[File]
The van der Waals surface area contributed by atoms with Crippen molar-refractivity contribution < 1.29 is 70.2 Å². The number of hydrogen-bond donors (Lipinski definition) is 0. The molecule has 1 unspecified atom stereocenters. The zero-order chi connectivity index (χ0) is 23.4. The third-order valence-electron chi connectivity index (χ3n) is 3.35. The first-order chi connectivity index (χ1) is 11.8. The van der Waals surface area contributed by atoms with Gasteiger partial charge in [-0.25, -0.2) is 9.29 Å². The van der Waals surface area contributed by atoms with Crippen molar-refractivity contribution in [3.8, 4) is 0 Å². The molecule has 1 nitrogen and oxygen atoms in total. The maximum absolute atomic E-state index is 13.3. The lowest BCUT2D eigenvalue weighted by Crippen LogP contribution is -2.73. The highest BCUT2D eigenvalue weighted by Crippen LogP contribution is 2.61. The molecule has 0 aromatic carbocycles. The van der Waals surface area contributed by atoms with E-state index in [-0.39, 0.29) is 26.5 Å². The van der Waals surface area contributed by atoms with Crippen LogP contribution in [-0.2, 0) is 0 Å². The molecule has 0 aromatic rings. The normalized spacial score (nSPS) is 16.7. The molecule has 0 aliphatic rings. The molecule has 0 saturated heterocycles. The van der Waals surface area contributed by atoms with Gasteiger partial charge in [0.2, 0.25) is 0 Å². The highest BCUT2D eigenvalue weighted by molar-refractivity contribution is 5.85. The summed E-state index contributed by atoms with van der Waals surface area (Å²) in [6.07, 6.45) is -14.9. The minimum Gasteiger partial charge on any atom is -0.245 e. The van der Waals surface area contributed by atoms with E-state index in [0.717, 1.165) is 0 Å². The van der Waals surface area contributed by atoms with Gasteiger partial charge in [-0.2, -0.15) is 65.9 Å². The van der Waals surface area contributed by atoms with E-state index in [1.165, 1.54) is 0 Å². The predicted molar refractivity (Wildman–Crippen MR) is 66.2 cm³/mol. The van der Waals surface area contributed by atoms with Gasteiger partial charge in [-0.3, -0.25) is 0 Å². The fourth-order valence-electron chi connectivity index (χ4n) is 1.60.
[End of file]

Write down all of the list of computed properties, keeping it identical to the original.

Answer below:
The van der Waals surface area contributed by atoms with Crippen molar-refractivity contribution < 1.29 is 70.2 Å². The number of hydrogen-bond donors (Lipinski definition) is 0. The molecule has 1 unspecified atom stereocenters. The zero-order chi connectivity index (χ0) is 23.4. The third-order valence-electron chi connectivity index (χ3n) is 3.35. The first-order chi connectivity index (χ1) is 11.8. The van der Waals surface area contributed by atoms with Gasteiger partial charge in [-0.25, -0.2) is 9.29 Å². The van der Waals surface area contributed by atoms with Crippen molar-refractivity contribution in [3.8, 4) is 0 Å². The molecule has 1 nitrogen and oxygen atoms in total. The maximum absolute atomic E-state index is 13.3. The lowest BCUT2D eigenvalue weighted by Crippen LogP contribution is -2.73. The highest BCUT2D eigenvalue weighted by Crippen LogP contribution is 2.61. The molecule has 0 aromatic carbocycles. The van der Waals surface area contributed by atoms with E-state index in [-0.39, 0.29) is 26.5 Å². The van der Waals surface area contributed by atoms with Crippen LogP contribution in [-0.2, 0) is 0 Å². The molecule has 0 aromatic rings. The normalized spacial score (nSPS) is 16.7. The molecule has 0 aliphatic rings. The molecule has 0 saturated heterocycles. The van der Waals surface area contributed by atoms with Gasteiger partial charge in [0.2, 0.25) is 0 Å². The highest BCUT2D eigenvalue weighted by molar-refractivity contribution is 5.85. The summed E-state index contributed by atoms with van der Waals surface area (Å²) in [6.07, 6.45) is -14.9. The minimum Gasteiger partial charge on any atom is -0.245 e. The van der Waals surface area contributed by atoms with E-state index in [0.717, 1.165) is 0 Å². The van der Waals surface area contributed by atoms with Gasteiger partial charge in [-0.2, -0.15) is 65.9 Å². The van der Waals surface area contributed by atoms with E-state index in [1.165, 1.54) is 0 Å². The predicted molar refractivity (Wildman–Crippen MR) is 66.2 cm³/mol. The van der Waals surface area contributed by atoms with Gasteiger partial charge in [-0.3, -0.25) is 0 Å². The fourth-order valence-electron chi connectivity index (χ4n) is 1.60.